BRIEF DESCRIPTION OF THE DRAWINGS

The present invention is best understood with reference to accompanying drawings in which;

FIG. 1 is a cross sectional side view of an image forming apparatus of one embodiment of the present invention;

FIG. 2 is an enlarged side view illustrating a recording section and a discharge section of the apparatus shown in FIG. 1;

FIG. 3 is a side view of an upper frame portion of the apparatus shown in FIG. 2;

FIG. 4 (a) is a cross-sectional view of the recording section in a non-recording state of the apparatus;

FIG. 4 (b) is a cross-sectional view of the recording section in a recording state of the apparatus;

FIG. 5 is a plan view of a cartridge shown in FIGS. 4(a) and 4(b);

FIG. 6 is a cross-sectional side view of an ink supply tank with an ink supply section of the cartridge shown in FIG. 5;

FIG. 7 is a cross-sectional view of the recording section with the cartridge;

FIG. 8 is a plan view of an image formation sheet;

FIG. 9 is an enlarged plan view of a portion of an ink-permeable area of the image formation sheet shown in FIG. 8;

FIG. 10 is a side view of the driving unit of the cartridge;

FIG. 11 is a schematic view of the driving mechanism of the cartridge; and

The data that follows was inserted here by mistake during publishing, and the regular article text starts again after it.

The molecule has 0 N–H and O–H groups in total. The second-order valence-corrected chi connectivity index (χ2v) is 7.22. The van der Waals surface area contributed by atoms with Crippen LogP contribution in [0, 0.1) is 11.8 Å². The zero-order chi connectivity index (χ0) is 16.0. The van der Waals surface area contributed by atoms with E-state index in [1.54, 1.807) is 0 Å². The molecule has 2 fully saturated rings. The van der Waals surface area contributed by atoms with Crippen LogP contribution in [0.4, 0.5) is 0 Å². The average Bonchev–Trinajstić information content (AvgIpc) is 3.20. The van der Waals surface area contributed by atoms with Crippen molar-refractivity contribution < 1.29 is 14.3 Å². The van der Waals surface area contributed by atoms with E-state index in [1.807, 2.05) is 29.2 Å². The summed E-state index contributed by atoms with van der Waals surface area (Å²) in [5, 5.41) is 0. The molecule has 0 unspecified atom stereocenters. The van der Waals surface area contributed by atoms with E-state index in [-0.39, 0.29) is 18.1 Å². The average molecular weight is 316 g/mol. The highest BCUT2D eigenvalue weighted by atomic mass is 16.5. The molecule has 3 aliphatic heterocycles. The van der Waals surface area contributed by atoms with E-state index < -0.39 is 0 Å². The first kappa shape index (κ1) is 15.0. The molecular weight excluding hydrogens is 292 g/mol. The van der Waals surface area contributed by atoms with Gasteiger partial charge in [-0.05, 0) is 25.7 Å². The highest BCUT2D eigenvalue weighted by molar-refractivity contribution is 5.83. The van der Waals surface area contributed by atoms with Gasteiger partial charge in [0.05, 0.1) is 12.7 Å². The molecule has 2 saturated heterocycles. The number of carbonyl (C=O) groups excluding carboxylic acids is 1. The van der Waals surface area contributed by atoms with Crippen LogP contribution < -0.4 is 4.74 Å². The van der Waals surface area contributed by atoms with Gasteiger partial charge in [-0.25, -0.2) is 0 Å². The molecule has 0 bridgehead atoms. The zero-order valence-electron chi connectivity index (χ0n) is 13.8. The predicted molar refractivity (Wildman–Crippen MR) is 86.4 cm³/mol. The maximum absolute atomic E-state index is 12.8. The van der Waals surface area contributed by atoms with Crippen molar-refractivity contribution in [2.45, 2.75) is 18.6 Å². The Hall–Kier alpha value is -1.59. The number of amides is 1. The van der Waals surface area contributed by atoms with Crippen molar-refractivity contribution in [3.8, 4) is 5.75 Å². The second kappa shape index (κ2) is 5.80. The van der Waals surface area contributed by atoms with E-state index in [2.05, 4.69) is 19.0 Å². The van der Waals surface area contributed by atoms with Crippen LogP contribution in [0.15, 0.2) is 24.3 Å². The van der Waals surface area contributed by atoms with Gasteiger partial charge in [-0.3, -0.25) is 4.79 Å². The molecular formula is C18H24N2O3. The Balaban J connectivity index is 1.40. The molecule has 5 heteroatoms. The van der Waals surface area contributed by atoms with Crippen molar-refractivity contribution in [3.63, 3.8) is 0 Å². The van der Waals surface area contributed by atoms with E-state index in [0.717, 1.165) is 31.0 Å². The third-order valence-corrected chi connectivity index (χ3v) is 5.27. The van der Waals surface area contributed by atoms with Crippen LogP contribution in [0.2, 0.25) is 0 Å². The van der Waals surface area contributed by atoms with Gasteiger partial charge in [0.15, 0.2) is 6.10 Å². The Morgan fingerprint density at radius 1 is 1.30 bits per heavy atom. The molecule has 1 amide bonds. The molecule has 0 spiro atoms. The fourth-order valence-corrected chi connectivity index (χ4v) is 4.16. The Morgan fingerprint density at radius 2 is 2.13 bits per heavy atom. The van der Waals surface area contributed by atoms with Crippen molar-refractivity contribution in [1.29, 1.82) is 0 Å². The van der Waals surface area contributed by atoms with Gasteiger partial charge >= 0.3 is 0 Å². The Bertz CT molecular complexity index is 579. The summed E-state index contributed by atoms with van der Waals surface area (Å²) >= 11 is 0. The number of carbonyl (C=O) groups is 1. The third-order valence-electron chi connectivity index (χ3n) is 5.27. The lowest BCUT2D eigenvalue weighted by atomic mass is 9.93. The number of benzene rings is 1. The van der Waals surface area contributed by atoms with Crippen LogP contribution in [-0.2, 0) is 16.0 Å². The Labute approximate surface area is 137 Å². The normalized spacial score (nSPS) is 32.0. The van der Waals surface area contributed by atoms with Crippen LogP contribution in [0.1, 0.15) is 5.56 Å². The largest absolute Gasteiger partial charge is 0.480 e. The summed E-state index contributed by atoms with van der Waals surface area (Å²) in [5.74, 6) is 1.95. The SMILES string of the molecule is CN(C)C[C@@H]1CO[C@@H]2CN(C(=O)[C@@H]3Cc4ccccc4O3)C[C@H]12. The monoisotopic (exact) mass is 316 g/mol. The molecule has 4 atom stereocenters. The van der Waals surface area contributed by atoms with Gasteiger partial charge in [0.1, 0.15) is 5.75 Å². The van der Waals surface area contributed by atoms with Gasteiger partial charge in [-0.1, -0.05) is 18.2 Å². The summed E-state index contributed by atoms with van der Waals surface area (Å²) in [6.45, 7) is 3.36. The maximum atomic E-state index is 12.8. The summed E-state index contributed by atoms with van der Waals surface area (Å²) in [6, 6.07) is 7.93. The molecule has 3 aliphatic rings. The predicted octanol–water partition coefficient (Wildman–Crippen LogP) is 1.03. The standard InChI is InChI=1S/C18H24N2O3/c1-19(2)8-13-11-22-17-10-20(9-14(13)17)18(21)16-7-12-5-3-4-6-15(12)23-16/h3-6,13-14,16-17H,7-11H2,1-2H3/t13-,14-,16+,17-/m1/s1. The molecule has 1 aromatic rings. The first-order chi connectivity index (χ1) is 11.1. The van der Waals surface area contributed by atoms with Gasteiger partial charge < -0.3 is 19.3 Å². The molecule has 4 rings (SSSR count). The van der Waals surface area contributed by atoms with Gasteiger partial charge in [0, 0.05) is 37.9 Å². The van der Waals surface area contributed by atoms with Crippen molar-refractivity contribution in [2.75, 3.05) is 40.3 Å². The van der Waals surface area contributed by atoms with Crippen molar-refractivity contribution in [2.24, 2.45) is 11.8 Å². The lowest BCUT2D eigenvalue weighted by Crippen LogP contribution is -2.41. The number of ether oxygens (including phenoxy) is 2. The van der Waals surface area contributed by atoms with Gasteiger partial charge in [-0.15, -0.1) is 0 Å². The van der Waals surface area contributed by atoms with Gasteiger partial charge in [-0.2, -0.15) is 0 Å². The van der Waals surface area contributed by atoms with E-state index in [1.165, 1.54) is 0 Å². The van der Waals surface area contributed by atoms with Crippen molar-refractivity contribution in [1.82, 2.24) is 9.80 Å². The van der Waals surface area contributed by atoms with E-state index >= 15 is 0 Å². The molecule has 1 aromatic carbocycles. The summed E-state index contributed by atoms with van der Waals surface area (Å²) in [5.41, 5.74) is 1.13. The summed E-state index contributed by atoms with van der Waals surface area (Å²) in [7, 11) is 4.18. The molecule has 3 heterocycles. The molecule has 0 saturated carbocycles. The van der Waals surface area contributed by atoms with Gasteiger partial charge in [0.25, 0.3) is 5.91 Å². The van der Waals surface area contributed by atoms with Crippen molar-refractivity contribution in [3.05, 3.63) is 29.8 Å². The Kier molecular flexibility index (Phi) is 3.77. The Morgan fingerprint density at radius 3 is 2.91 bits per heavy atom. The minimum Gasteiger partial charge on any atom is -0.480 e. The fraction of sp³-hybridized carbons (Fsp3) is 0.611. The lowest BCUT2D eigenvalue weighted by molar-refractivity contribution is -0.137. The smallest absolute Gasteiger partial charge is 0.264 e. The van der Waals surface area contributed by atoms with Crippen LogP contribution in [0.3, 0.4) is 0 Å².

FIG. 12 is a side view of the driving mechanism shown in FIG. 11.

DETAILED DESCRIPTION OF THE PREFERRED EMBODIMENT

Referring to the accompanying drawings, one embodiment of the present invention will be described.

FIG. 1 shows a cross sectional side view of one embodiment of the present invention. An image forming apparatus 21 includes a cassette receiving section 23 for receiving a cassette 25 wherein recording sheets 26 are housed, a conveying section 27 for conveying the recording sheets one by one from cassette 25, a recording section 29 for recording an image such as a character on the recording sheet, as a visible image, and a discharging section 31 for discharging the recorded sheet. Each section described above is arranged in a rectangular-shaped base 33.

Cassette receiving section 23 will be described below. Cassette 25 is inserted into cassette receiving section 23 along a slanting guide 35 and is supported by a bottom portion 37 of guide 35. A cassette detecting sensor 39 provided on the rear surface of the middle portion of guide 35 detects the absence or presence of cassette 25. A paper detecting sensor (not shown) detects the absence of a recording sheet in cassette 25.

Conveying section 27 will be described hereafter. When a recording command is supplied from a control device (not shown) to image forming apparatus 21, a paper supply roller 41 rotated by a motor (not shown) takes out the uppermost recording sheet 26 from cassette 25. Recording sheet 26 is guided forward by a pair of paper feed guides 43 and 45.

The front edge of sheet 26 abuts against the rolling contact portion between upper and lower aligning rollers 47 and 49, and is aligned, thus standing by at this position. When a prescribed time has passed from the starting of the paper feed operation, upper and lower aligning rollers 47 and 49 begin to rotate, and the aligned recording sheet is clamped between rollers 47 and 49 to be fed to recording section 29.